Arkansas is the perfect place to try out this new health trend. Read all about the what, why, where and how here.
It used to be ritual that the governor addressed lawmakers at the end of each regular and emergency session to reassure them that Arkansans were in their debt for again protecting the state from the ravages of fate.
Unless the media failed to recount it, Gov. Mike Beebe had the decency not to do that when the First Extraordinary Session of 2014 adjourned after midnight last Wednesday.
Most emergency sessions are monuments to the legislature's past folly rather than some unforeseen crisis, and this little session had no other cause. Worse, the state and the legislators will very soon, probably this winter, have cause to rue the failings and lack of leadership of this session — failings, incidentally, that the governor must share.
Beebe agreed to call the session to fix three developments that legislators considered critical: a whopping increase in premiums that teachers and other school employees faced this fall to keep their health insurance; prisons and county jails overflowing with state prisoners, and the state lottery's plan to start electronic-monitor gambling. The legislature quickly approved the three fixes and Beebe signed. Let's review.
School health insurance: Because premiums for years had risen so sharply that young and healthier teachers and school workers each year quit the program, premiums for the rest shot upward. They faced a 35 percent hike this fall, steepening the death spiral for the program. To "save" it, a legislative task force proposed lopping off even more employees (part-time workers and spouses who could be covered by their own employer plans) and stealing $4.6 million from starving school districts and giving it to insurance pools for public employees. That way, the average premium increase in the schools this fall might be no more than 3 percent.
The authors of this plan said we need not worry about the people removed from the insurance rolls, who happen to be the ones most desperate for coverage, because many could get covered by Obamacare, either the private Medicaid option for those earning below 138 percent of poverty or the subsidized plans in Obamacare's private market. Without a hint of artifice, the principal author of the fix, Sen. Jim Hendren, R-Gravette, acknowledged that he was also committed to killing the private option when the legislature reconvenes this winter. Only four months ago, the legislature stopped all federal funding to assist Arkansans in getting subsidized coverage in the Obamacare exchange. Well, you can't save everybody.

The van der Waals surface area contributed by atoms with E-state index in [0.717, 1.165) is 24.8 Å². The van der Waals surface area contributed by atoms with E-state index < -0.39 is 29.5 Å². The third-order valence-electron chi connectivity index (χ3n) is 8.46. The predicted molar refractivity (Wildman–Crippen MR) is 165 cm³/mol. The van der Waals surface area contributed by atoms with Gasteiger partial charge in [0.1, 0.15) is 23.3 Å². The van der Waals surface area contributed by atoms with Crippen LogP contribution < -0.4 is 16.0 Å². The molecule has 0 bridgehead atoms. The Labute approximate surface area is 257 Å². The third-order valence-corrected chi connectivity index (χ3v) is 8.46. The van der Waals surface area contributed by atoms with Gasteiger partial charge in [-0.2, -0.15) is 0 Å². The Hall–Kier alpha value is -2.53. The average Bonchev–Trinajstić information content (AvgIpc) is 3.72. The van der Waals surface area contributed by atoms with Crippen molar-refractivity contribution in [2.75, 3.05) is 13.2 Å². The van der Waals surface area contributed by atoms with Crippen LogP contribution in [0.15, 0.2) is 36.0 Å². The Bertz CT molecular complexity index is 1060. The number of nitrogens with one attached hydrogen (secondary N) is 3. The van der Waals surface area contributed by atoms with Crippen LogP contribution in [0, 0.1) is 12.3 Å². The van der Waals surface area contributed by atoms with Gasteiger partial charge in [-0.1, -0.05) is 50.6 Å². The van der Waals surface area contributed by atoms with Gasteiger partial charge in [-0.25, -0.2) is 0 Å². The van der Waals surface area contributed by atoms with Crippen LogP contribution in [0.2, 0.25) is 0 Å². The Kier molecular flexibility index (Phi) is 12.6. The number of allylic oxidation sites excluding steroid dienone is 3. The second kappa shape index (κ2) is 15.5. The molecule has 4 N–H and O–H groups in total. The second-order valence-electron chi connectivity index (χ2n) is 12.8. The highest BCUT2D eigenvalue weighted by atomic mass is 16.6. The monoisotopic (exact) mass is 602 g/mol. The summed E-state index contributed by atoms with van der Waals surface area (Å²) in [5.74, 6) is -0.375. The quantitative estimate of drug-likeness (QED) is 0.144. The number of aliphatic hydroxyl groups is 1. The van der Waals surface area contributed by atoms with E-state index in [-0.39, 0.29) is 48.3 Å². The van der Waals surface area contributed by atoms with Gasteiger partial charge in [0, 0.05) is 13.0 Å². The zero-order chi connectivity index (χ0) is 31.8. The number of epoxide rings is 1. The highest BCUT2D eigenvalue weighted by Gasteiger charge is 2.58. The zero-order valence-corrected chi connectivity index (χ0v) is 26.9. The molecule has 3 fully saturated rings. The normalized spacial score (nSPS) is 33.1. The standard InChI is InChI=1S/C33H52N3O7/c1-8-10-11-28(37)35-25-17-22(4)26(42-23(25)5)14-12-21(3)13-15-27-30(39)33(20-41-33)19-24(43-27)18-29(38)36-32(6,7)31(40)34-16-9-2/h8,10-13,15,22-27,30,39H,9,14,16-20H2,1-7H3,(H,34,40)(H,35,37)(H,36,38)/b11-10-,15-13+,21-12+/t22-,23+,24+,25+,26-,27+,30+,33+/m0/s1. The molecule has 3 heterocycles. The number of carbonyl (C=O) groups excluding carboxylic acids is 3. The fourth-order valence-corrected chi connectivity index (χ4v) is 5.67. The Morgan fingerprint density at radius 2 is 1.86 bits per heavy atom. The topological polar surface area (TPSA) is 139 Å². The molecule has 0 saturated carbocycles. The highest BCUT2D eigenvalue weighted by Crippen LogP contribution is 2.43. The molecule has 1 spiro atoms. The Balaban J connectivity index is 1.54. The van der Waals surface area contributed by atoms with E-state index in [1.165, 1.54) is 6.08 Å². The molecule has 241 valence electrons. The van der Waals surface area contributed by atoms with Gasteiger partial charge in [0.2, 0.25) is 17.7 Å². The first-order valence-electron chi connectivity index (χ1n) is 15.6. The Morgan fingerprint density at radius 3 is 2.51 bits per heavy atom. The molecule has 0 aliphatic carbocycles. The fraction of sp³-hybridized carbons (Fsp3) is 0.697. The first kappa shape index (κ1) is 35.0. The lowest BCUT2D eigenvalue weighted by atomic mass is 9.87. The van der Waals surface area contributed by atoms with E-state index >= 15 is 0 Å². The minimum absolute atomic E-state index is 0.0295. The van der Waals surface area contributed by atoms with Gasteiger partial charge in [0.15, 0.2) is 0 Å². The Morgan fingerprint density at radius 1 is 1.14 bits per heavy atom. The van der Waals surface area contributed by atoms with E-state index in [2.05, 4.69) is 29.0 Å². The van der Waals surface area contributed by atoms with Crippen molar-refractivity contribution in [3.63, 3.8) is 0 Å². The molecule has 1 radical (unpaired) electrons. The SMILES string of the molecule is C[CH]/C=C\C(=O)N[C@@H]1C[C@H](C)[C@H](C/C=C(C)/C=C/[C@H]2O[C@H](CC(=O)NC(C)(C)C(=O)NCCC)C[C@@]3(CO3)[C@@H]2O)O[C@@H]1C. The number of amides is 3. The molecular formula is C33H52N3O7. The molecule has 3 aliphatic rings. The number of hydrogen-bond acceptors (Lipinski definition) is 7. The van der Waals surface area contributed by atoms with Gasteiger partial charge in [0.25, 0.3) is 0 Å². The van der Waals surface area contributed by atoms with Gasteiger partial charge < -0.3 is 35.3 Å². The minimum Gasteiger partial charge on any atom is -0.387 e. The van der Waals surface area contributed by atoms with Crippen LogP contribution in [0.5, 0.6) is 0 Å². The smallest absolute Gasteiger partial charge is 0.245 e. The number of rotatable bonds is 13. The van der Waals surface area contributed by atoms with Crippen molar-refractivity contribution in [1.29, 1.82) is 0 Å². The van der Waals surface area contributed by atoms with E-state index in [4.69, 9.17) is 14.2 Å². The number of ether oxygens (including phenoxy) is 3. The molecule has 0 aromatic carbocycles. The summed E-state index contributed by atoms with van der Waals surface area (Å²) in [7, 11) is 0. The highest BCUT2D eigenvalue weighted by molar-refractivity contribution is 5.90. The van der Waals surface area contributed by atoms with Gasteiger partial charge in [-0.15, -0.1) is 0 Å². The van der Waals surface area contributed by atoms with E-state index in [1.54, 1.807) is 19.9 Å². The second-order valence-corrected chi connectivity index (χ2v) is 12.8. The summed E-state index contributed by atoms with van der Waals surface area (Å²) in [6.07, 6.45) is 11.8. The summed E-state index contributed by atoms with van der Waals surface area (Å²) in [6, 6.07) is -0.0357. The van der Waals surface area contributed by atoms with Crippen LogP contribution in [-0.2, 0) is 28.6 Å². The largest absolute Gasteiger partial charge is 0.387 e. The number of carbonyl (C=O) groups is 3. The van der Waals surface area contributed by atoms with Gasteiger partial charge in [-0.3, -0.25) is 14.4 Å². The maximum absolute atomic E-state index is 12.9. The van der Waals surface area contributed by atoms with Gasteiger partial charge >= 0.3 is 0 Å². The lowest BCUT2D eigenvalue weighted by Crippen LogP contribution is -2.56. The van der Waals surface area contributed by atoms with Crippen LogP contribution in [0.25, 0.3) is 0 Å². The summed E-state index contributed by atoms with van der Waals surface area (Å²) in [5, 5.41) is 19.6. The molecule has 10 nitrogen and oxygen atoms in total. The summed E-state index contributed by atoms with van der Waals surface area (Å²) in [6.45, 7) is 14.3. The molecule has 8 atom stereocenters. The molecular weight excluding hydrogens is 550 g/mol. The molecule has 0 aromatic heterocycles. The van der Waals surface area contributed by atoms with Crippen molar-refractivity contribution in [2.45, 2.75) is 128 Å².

But the problem all along was that the state treats teachers and other school workers as second-class public employees. It doesn't fund their insurance at anywhere near the same rate that it does "state" employees like legislators. If it did, there would be no crisis.
See, teachers aren't considered state employees but local school workers. The state Constitution says otherwise — it makes public education the foremost financial obligation of the state — and if the lawyers had thought to include it in Lake View v. State the Arkansas Supreme Court would have ordered school insurance subsidies equalized 12 years ago when it told the legislature for the third time that the Constitution really meant what it said, that providing a good and equal school program for all kids was a solemn debt of the state.
Legislators have not wanted to face that because it would jeopardize the tax cuts for corporations and high incomes enacted the past several years, which left no money for education benefits. Also, the public now is supposed to hate coddling government employees.
Jail crowding: Prisons have been packed for years and inmates are backed up in full jails so that county and city police are turning new prisoners loose. The legislature has refused to appropriate money to open new prison units or to build new prisons until local law-enforcement officials finally became insistent. The fix, proposed by Beebe, is to take $6.3 million from a fund for a variety of state agencies this fiscal year and open a vacant prison unit.
This failing goes back to 1977. That year, Arkansas housed roughly 2,500 prisoners and spent $6 million a year controlling them. After episodes of the legislature's getting tough on crime in 1977 and at intervals of about every five years, by lengthening and stacking sentences and adding new crimes to the criminal code, the state inmate population, including those warehoused in local jails, now stands at nearly 19,000 and the annual cost to taxpayers, including supervising parolees, has soared from $6 million to $500 million a year. Arkansas's population has risen a mere 35 percent.
You see the problem. The legislature will be back in January facing the same crisis: rising incarceration, no place to put new inmates and, thanks to last year's tax cuts and plans for new tax cuts, no money to solve this or the school problems.
Electronic gambling: Many legislators wanted to stop the state lottery from starting the electronic quick-draw games, which are supposed to be even more addictive than standard lottery games. But it was not for perfectly appropriate moral reasons, but because the same legislators a year ago allowed online wagering at Oaklawn Jockey Club's casino. Oaklawn lobbyists persuaded legislators they should protect the track's monopoly on electronic betting. The legislature took the usual wimp's course: block Oaklawn's competition until March and declare yourself open for another round of bidding.
Leadership, 2014 style.
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